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Domestic grapevines grow in many varieties through the country, with different sizes, shapes and fruits. Most domestic varieties started as wild grapes, though, with careful breeding and selection to produce different characteristics. Wild grapes still grow in the forests and fields of the nation, bearing darker foliage and smaller fruit than their domesticated cousins. Wild grapes are tart and more strongly flavored than domestic grapes, but make delicious jam, jelly and wine. If you've found a patch of wild grapes, transplant some of them to your yard for your own bright, juicy summer and fall harvests.
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Transplant the grapevines in early spring or late fall, when temperatures are cool and the grapevines are dormant. Dormancy and moist, cool weather produce the most successful transplants.
Choose and prepare a garden site for the grapevines before you transplant. Find a site with full sunshine all day, quick air circulation and good drainage. Allot 10 feet in the row for each grapevine. Prepare individual 2-foot-square plots for planting, rather than preparing the entire area. Dig the soil to a depth of 12 inches, mix it and tuck in 5 to 6 inches of organic compost. Grapevines require deep, loose and nutritious soil mixtures for success.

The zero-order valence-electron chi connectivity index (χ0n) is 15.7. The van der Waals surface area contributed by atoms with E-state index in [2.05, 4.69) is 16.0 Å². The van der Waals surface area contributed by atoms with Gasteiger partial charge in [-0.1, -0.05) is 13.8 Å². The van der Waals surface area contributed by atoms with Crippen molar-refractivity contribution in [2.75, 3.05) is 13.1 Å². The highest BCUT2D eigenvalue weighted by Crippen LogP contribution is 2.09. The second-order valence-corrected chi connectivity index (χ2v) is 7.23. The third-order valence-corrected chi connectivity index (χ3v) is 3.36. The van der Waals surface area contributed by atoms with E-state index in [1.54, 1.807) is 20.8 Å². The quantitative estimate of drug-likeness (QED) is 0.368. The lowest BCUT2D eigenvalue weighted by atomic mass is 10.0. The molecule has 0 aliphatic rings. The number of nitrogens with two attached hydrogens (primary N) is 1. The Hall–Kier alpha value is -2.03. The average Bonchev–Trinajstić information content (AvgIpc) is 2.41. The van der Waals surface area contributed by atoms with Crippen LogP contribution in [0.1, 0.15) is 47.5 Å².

Choose a number of healthy wild grapevines, or canes. Cut these canes to 2 to 3 feet in length for easier transplant and healthy new growth. Pour water over the soil around your chosen vines to make the digging easier.
Slide the shovel into the soil 1 to 2 feet from the base of each cane to find the root balls and and lever them out of the soil. Put the grapevines and their root balls in a box for transport, along with plenty of native soil.
Plant the grapevines in their new sites at their original planting depth, or with their roots just under the soil surface. Water each vine with 1/2 gallon of water to settle the soil around the roots, and put them on a schedule of 2 inches of water, once a week. Spread 2 inches of mulch over the surrounding soil for moisture and warmth.
Erect a trellis to provide the grapevines training and support. Tie the main vines of the grapevines to the trellis and train the fruiting vines along the wires of the trellis.
Fertilize the grapevines in the spring when they begin to show new growth. Scatter 10-10-10 granular fertilizer in a circle around each grapevine and mix it into the soil. Maintain at least 6 inches of space between the grapevines and the fertilizer granules. Always water the grapevines immediately after feeding.
Take cuttings of wild grapevines and root them at home for an easier transplant process.
Wild grapevines reach up to 80 feet tall in the wild. Prune them every winter to maintain controlled, compact growth and better fruit production.